One of the pinch points for many small businesses with high growth ambitions is when a team gets to a certain size and the challenges of managing staff effectively to ensure every individual gets the attention and development opportunities they deserve.
Here, Chris Farmer, leadership and management training expert and founder of Corporate Coach Group, discusses the attributes you should look out for in future managers and how you can best develop these skills as your business grows.
For many businesses, it’s often thought that in order to grow you need to add new skills to your arsenal through the recruitment of talent that might have experience of managing bigger teams and budgets. However, within your existing workforce, it’s crucial that business leaders tap into areas of untapped potential with existing staff when it comes to management and progression opportunities.
These potential leaders have the insight of your organisation’s systems, customers, processes, history, culture and staff. All they need now is the addition of a few essential skills and techniques relating to effective leadership and management.
Successful leadership and management is underpinned by a set of universal principles, which can apply to all sectors and industries as they all tie back to the fundamentals of human-to-human relationships.
Before looking at these aspects, it’s important to remember we can’t get the best from other people unless we first learn to get the best from ourselves first. Leadership and management all boils-down to personal development and the future leaders of your business are those who already have technical knowledge, which combined with a burning desire to learn and improve, can be used to help others to grow too.
Your top candidates for internal leadership development should be those who already show a natural talent for the following:
Managers need to have that competitive streak and be able to set goals and stick with it until it is achieved. A goal-focused mindset with high levels of intrinsic motivation is key to essential leadership because having a clarity of purpose is the starting point of all achievement. This motivation can also can also rub off onto teams to create a sense of camaraderie.
This applied to both the way we speak and being able to write in a distinct and persuasive manner. Poor managers often use vague, ambiguous or imprecise language during meetings or when conversing via email or text messages which is open to multiple interpretations and confusion amongst teams, which must be avoided during business critical communication.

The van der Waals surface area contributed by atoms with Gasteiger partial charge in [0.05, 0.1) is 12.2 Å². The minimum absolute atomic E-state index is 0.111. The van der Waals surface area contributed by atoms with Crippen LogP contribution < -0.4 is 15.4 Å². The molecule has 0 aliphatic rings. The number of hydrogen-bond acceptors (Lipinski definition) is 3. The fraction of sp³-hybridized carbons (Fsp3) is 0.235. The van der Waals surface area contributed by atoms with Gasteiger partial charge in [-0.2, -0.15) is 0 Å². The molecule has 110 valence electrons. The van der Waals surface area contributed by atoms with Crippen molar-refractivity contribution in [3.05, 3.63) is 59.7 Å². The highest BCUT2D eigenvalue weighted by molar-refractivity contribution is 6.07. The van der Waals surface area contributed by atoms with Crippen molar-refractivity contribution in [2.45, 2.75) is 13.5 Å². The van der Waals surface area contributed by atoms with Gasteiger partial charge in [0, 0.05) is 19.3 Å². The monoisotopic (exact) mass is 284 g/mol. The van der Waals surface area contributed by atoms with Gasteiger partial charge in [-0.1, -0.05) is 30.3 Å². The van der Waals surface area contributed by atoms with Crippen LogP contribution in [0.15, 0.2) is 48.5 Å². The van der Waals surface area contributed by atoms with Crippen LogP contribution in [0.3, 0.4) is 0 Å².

Good leaders are excellent communicators. They are precise, definite, accurate and persuasive and while some people are equipped with these assets, most will need training to help them improve the accuracy of their communication, both in the spoken and written form.
Managers must be able to make excellent decisions and have the courage to act upon them. One of the core assets of poor management is being too afraid to make a decision, often due to the fear of making the wrong one. Instead, they dither and hedge their bets. They say neither yes nor no.
Those who are able to make decisions and are able to stand by them following evaluation make natural leaders.
Leaders must harmonise the personalities in the team. Not everyone gets on well and disagreements amongst all teams are inevitable.
If internal conflict within a team is allowed to fester the whole team suffers, and more often than not, performance does as well. Leaders must know how to identify and quickly resolve conflicts and ‘nip the problem in the bud’, before it has a chance to escalate. Many managers mishandle conflict and most people need additional training on the best methods to resolve conflict rationally.
Not surprisingly, the most effective leaders imply a certain level of self-confidence. They are also able to utilise self-awareness, self-motivation and the ability to manage their stress to their advantage and to deliver excellence through their teams’ actions.
Those who cannot discipline their temper or moods, language, and bad habits, do not make good leaders. Therefore, self-control is an important skill. Self-confidence, self-control and self-awareness can all be improved with the correct training.
The ultimate attribute of great leadership is becoming a source of strength to others. Many people lack optimism; they do not believe in the possibility of a better future. Great leaders are those who are able to maintain their conviction and belief that the goals they set are achievable regardless of the circumstances.
They are able to overcome obstacles and by doing so encourage other members of staff to become more naturally resilient, motivated and to about a problem-solving focused attitude.
Within your team, there will no doubt be people who have the potential to become the next generation of great leaders to take your organisation to the next level. By keeping an eye out for some of these six attributes, you can foster this growth and development to ensure your organisation is in good stead for years to come.